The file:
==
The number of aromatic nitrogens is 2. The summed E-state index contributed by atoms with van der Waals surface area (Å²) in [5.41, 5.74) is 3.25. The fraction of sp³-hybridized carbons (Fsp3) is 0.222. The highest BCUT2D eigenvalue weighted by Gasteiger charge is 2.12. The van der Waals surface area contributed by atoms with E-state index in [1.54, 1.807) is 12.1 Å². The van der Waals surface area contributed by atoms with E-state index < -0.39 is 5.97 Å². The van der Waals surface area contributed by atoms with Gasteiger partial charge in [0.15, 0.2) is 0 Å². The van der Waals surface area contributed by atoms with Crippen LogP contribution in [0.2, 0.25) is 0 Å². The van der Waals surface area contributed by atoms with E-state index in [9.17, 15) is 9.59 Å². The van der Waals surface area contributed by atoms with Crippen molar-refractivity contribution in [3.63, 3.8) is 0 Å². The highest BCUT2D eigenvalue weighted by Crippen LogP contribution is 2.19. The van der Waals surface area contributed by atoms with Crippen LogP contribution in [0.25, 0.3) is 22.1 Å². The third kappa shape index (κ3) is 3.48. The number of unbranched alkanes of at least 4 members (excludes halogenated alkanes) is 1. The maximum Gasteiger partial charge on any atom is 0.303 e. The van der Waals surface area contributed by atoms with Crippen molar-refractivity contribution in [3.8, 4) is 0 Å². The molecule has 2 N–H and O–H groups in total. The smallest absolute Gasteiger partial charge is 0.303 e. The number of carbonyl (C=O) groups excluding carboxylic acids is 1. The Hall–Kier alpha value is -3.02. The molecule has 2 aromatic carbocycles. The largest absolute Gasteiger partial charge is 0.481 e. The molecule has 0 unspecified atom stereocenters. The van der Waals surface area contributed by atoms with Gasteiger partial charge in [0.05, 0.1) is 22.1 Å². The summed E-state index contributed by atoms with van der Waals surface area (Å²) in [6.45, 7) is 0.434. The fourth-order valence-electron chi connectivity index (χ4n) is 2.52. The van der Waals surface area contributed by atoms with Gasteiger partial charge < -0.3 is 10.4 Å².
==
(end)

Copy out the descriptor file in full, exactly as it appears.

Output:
The number of aromatic nitrogens is 2. The summed E-state index contributed by atoms with van der Waals surface area (Å²) in [5.41, 5.74) is 3.25. The fraction of sp³-hybridized carbons (Fsp3) is 0.222. The highest BCUT2D eigenvalue weighted by Gasteiger charge is 2.12. The van der Waals surface area contributed by atoms with E-state index in [1.54, 1.807) is 12.1 Å². The van der Waals surface area contributed by atoms with E-state index < -0.39 is 5.97 Å². The van der Waals surface area contributed by atoms with Gasteiger partial charge in [0.15, 0.2) is 0 Å². The van der Waals surface area contributed by atoms with Crippen LogP contribution in [0.2, 0.25) is 0 Å². The van der Waals surface area contributed by atoms with E-state index in [9.17, 15) is 9.59 Å². The van der Waals surface area contributed by atoms with Crippen molar-refractivity contribution in [3.63, 3.8) is 0 Å². The highest BCUT2D eigenvalue weighted by Crippen LogP contribution is 2.19. The van der Waals surface area contributed by atoms with Crippen LogP contribution in [0.25, 0.3) is 22.1 Å². The third kappa shape index (κ3) is 3.48. The number of unbranched alkanes of at least 4 members (excludes halogenated alkanes) is 1. The maximum Gasteiger partial charge on any atom is 0.303 e. The van der Waals surface area contributed by atoms with Crippen molar-refractivity contribution in [3.8, 4) is 0 Å². The molecule has 2 N–H and O–H groups in total. The smallest absolute Gasteiger partial charge is 0.303 e. The number of carbonyl (C=O) groups excluding carboxylic acids is 1. The Hall–Kier alpha value is -3.02. The molecule has 2 aromatic carbocycles. The largest absolute Gasteiger partial charge is 0.481 e. The molecule has 0 unspecified atom stereocenters. The van der Waals surface area contributed by atoms with Gasteiger partial charge in [0.05, 0.1) is 22.1 Å². The summed E-state index contributed by atoms with van der Waals surface area (Å²) in [6.45, 7) is 0.434. The fourth-order valence-electron chi connectivity index (χ4n) is 2.52. The van der Waals surface area contributed by atoms with Gasteiger partial charge < -0.3 is 10.4 Å².